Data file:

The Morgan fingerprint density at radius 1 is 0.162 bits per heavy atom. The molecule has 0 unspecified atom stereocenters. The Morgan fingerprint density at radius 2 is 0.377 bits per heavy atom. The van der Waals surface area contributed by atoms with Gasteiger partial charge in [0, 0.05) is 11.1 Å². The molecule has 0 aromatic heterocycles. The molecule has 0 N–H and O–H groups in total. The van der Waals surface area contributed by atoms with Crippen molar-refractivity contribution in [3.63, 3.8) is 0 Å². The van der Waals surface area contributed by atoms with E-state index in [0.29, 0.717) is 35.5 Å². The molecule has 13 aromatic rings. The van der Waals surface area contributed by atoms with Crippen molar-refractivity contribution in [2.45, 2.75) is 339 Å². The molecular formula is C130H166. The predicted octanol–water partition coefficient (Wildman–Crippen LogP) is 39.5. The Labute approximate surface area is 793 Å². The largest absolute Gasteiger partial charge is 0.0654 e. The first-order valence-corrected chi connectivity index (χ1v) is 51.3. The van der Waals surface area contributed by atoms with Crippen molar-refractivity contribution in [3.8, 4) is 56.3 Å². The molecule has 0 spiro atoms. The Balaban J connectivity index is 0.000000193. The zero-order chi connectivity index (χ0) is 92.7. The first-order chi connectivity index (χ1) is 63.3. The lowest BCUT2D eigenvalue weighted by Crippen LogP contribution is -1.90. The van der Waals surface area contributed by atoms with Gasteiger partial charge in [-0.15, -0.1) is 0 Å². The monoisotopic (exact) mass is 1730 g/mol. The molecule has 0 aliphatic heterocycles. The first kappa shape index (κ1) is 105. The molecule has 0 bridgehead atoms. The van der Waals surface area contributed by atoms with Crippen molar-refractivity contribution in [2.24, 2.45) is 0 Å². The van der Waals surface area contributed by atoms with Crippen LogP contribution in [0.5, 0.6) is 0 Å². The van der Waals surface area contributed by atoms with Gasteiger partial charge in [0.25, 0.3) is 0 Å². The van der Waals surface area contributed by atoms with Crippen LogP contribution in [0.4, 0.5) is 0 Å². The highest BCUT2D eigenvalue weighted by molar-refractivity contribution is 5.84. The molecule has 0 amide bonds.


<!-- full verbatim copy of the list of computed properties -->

The Morgan fingerprint density at radius 1 is 0.162 bits per heavy atom. The molecule has 0 unspecified atom stereocenters. The Morgan fingerprint density at radius 2 is 0.377 bits per heavy atom. The van der Waals surface area contributed by atoms with Gasteiger partial charge in [0, 0.05) is 11.1 Å². The molecule has 0 aromatic heterocycles. The molecule has 0 N–H and O–H groups in total. The van der Waals surface area contributed by atoms with Crippen molar-refractivity contribution in [3.63, 3.8) is 0 Å². The van der Waals surface area contributed by atoms with E-state index in [0.29, 0.717) is 35.5 Å². The molecule has 13 aromatic rings. The van der Waals surface area contributed by atoms with Crippen molar-refractivity contribution in [2.45, 2.75) is 339 Å². The molecular formula is C130H166. The predicted octanol–water partition coefficient (Wildman–Crippen LogP) is 39.5. The Labute approximate surface area is 793 Å². The largest absolute Gasteiger partial charge is 0.0654 e. The first-order valence-corrected chi connectivity index (χ1v) is 51.3. The van der Waals surface area contributed by atoms with Crippen molar-refractivity contribution in [3.8, 4) is 56.3 Å². The molecule has 0 spiro atoms. The Balaban J connectivity index is 0.000000193. The zero-order chi connectivity index (χ0) is 92.7. The first-order chi connectivity index (χ1) is 63.3. The lowest BCUT2D eigenvalue weighted by Crippen LogP contribution is -1.90. The van der Waals surface area contributed by atoms with Gasteiger partial charge in [-0.15, -0.1) is 0 Å². The monoisotopic (exact) mass is 1730 g/mol. The molecule has 0 aliphatic heterocycles. The first kappa shape index (κ1) is 105. The molecule has 0 bridgehead atoms. The van der Waals surface area contributed by atoms with Crippen molar-refractivity contribution in [2.24, 2.45) is 0 Å². The van der Waals surface area contributed by atoms with Crippen LogP contribution in [0.5, 0.6) is 0 Å². The van der Waals surface area contributed by atoms with Gasteiger partial charge in [0.25, 0.3) is 0 Å². The van der Waals surface area contributed by atoms with Crippen LogP contribution in [0.4, 0.5) is 0 Å². The highest BCUT2D eigenvalue weighted by molar-refractivity contribution is 5.84. The molecule has 0 amide bonds.